HSSP 114B: Racial/Ethnic and Gender Inequalities in Health and Health Care

With Jessica Santos, Ph.D. – view biography here.

Summer Session 2: July 6 to August 7, 2020

Online: Mondays, Tuesday, and Thursdays

Time: 8:30am – 11:00am

Brandeis Graduation Requirement Fulfilled: SS

View the Full Syllabus here.

 

Questions?

Email us at summerschool@brandeis.edu

Registration for 2019 Summer School is now open!

The Brandeis University Summer School is excited to announce the opening of Summer 2019 registration in Sage.  Brandeis students can now enroll in summer classes for Summer Session 1 and 2 as well as the online session (Session 0).

We hope you will join us for a class this summer – on campus or online. We’re offering a variety of courses this year to help you fulfill degree requirements and explore new academic interests. Many students also use summer to focus on challenging courses like Biology, Chemistry, Mathematics, Physics, Computer Science, Psychology, or Economics. Some use summer term to work on a second or third major. Others use summer to lighten their course load in a future semester when they might be studying abroad or working at an internship.

Whatever your reason is, the Brandeis Summer School offers you the chance to study and connect with our talented faculty and fellow students in small classes – either on-campus or online!

About Summer School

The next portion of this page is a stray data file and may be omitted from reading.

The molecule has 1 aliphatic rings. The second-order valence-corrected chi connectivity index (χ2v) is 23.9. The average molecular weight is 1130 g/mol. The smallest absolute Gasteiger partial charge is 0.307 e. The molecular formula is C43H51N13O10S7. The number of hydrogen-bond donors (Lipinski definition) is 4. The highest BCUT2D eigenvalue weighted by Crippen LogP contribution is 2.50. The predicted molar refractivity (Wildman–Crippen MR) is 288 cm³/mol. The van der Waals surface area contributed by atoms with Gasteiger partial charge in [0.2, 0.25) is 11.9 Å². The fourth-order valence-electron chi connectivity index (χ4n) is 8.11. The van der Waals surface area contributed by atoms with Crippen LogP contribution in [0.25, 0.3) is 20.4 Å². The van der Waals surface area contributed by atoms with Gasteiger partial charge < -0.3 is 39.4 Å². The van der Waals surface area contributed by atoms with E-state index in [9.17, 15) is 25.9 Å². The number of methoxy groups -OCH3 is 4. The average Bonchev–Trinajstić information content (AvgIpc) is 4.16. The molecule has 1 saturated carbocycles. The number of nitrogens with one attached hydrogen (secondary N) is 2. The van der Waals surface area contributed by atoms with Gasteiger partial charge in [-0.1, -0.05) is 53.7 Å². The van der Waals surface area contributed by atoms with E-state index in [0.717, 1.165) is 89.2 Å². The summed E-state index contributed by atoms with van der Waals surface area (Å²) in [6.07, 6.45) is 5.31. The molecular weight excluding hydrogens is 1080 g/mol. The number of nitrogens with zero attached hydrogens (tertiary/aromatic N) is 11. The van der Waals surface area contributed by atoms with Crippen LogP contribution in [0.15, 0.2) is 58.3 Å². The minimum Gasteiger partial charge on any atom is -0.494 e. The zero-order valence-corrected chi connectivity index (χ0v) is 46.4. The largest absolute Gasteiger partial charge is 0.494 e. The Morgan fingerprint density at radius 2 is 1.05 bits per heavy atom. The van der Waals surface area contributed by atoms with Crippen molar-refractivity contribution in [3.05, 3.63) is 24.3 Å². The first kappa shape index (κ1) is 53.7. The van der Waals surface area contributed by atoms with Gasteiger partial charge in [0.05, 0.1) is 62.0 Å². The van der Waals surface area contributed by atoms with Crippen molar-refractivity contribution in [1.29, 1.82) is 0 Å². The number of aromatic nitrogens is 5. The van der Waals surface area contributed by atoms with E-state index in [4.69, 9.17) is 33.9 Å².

The Brandeis Summer School is an open admission program and welcomes visiting students who regularly attend other colleges and universities. Visiting students can do not need to provide transcripts or proof that a course prerequisite has been satisfied (we trust that visiting students know best what they want and need for their academic progress). However, visiting students should check with their home institution (typically their Registrar’s Office) regarding the ability to transfer Brandeis courses back to your school. To assist you in obtaining this permission, we provide information on course levels and course numbering at Brandeis, as well as draft copies of our summer course syllabi.  One Brandeis semester course credit is equivalent to four units or four credit hours at other universities.

How To Register

For Brandeis students, registration for summer courses is very similar to registration in the Fall or Spring.  There are a few important differences which are summarized here: